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Editor realizes ‘gross’ truth

Feb 8 • Lydia Fennessy, Opinion • 859

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By LYDIA FENNESSY

copy editor

There is not enough caffeine in the world to combat how tired this semester is making me. I think that exhausted has just become part of my personality at this point.
As I sit here, about a quarter of the way through the semester, I am finding it increasingly harder to be a productive human being. No matter how much sleep I get the night before, I always wake up feeling completely unrefreshed.
The ironic part of it all is that despite how tired I am throughout the day, I cannot fall asleep at night to save my life. Muscle facts and sympathetic efferent pathways run through my brain, begging to be memorized.
I dream about blood vessels and nerves. The first thoughts I have in the morning are about the blood supply to the thoracic wall and the contents of the abdomen.
As weird as that might sound, I’ve noticed that this is a pretty common theme among my fellow Human Gross Anatomy students. I cannot escape the class no matter where I go – not even in my sleep.
But despite the fact that all I can seem to think about is how exhausted I am and how much I need to memorize to do well in my anatomy class, I feel so blessed.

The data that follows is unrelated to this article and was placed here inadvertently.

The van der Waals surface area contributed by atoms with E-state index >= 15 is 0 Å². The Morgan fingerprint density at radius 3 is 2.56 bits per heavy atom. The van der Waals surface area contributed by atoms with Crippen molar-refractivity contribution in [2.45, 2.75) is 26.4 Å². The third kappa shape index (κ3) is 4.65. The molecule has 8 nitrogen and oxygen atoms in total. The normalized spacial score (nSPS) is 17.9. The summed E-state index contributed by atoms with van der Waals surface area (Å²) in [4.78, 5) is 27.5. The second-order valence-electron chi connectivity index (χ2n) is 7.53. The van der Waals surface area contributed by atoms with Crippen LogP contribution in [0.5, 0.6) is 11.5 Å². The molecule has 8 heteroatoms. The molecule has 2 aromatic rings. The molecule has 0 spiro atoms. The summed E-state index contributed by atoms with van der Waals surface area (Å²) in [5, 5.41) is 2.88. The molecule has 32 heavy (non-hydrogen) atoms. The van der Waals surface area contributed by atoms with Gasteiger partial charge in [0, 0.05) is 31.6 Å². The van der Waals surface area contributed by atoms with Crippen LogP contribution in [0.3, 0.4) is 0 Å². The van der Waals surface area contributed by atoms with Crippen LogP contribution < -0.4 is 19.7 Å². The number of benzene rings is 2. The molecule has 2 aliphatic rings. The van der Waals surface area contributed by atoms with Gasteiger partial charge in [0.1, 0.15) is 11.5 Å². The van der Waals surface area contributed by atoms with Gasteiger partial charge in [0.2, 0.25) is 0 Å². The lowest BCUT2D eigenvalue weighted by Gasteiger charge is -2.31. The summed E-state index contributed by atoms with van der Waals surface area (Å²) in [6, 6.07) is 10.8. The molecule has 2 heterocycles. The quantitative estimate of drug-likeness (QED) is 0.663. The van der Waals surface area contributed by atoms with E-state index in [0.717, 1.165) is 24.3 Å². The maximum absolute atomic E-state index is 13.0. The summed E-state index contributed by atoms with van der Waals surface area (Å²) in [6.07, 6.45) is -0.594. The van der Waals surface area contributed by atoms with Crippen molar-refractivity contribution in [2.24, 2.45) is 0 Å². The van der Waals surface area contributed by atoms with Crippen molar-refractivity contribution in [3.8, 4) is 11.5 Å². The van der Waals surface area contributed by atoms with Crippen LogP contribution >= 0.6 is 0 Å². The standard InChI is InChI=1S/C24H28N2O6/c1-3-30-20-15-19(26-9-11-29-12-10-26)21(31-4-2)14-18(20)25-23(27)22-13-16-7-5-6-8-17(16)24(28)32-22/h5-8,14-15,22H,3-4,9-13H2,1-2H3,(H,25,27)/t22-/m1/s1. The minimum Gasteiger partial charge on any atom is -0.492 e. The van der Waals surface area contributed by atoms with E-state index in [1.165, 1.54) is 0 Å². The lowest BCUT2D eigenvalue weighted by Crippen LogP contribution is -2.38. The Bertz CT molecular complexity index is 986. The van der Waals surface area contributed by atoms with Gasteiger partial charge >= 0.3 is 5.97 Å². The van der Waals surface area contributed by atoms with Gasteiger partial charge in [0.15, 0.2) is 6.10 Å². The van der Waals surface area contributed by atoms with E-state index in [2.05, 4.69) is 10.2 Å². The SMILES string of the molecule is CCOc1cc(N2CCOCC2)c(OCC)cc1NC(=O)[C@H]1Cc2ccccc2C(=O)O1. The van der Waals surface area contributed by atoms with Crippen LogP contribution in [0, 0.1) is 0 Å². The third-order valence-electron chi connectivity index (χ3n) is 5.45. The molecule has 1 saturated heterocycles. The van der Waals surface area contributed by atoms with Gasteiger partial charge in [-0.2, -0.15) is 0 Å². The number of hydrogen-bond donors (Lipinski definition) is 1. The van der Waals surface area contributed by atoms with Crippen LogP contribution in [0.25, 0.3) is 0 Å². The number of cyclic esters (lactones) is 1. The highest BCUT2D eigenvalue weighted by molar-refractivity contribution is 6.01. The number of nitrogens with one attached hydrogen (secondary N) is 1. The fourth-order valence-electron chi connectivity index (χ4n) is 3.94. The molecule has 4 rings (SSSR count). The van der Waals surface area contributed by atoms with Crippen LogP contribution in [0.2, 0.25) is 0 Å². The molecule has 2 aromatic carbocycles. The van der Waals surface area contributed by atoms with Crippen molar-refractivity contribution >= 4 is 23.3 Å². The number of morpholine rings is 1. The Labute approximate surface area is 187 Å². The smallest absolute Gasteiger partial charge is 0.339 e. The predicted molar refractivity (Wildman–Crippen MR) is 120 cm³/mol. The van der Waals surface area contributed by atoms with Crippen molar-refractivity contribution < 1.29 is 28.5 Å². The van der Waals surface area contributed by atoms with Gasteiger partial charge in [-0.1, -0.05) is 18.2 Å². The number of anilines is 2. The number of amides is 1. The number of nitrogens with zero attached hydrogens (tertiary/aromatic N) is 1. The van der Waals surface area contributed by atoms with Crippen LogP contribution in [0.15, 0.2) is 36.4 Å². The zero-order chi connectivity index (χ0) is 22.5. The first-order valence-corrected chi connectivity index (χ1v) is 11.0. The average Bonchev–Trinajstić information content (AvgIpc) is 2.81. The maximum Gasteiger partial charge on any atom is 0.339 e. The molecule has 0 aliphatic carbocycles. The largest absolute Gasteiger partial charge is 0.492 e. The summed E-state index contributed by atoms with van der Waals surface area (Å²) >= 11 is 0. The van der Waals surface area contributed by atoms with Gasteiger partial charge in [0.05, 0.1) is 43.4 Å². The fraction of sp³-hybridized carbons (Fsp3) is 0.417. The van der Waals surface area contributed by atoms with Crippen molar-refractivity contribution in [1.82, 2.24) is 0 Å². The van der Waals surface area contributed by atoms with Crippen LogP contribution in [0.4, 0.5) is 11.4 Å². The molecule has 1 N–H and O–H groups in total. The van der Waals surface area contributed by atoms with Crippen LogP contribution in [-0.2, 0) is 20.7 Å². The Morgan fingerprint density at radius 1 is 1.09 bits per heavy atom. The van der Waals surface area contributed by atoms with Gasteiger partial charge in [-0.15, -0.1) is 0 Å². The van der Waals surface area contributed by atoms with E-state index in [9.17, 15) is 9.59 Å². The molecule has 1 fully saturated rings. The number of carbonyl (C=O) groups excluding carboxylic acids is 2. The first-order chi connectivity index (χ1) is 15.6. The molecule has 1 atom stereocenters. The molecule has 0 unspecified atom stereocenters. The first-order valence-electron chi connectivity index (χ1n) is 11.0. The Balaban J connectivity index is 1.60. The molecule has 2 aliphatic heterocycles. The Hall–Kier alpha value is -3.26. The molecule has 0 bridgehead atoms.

The opportunity to learn about the complexity of the human body by experiencing it firsthand in the cadaver lab is incredible. Although I am stressed and tired, I realize that what I am doing is something very few people will ever get to experience firsthand.
I am incredibly grateful to the four people who donated their bodies to science so that I can become a better physician assistant someday. Without their selfless donation, I would not get to learn about the human body in such a hands-on way.
There truly is no better way to acclimate yourself to the beautiful mess that is the human body than by physically touching the structures you are learning about.
As Leonardo DiVinci once said, you have to “dispel from your mind the thought that an understanding of the human body and every aspect can be given in words.”
There is definitely nothing else I have experienced thus far that compares to the cadaver lab. The first time I held a cadaver heart in my hand, I was struck by the realization that this vessel once kept a person alive.
The same heart I was holding once beat an average of 72 times per minute to make sure that all of the other organs received the blood they needed to perform other vital functions.
As one of our staff writers Rachel wrote a few weeks ago in her “Finding God” column, the experience is both humbling and awe-inspiring.
So, as I fumble my way through the coming days in a sleepy stupor, I will try to remember that the source of my exhaustion is also one of my biggest blessings. I will continue to thank God every day for the opportunities that have been afforded to me.

LYDIA FENNESSY

fennessy004@knights.gannon.edu

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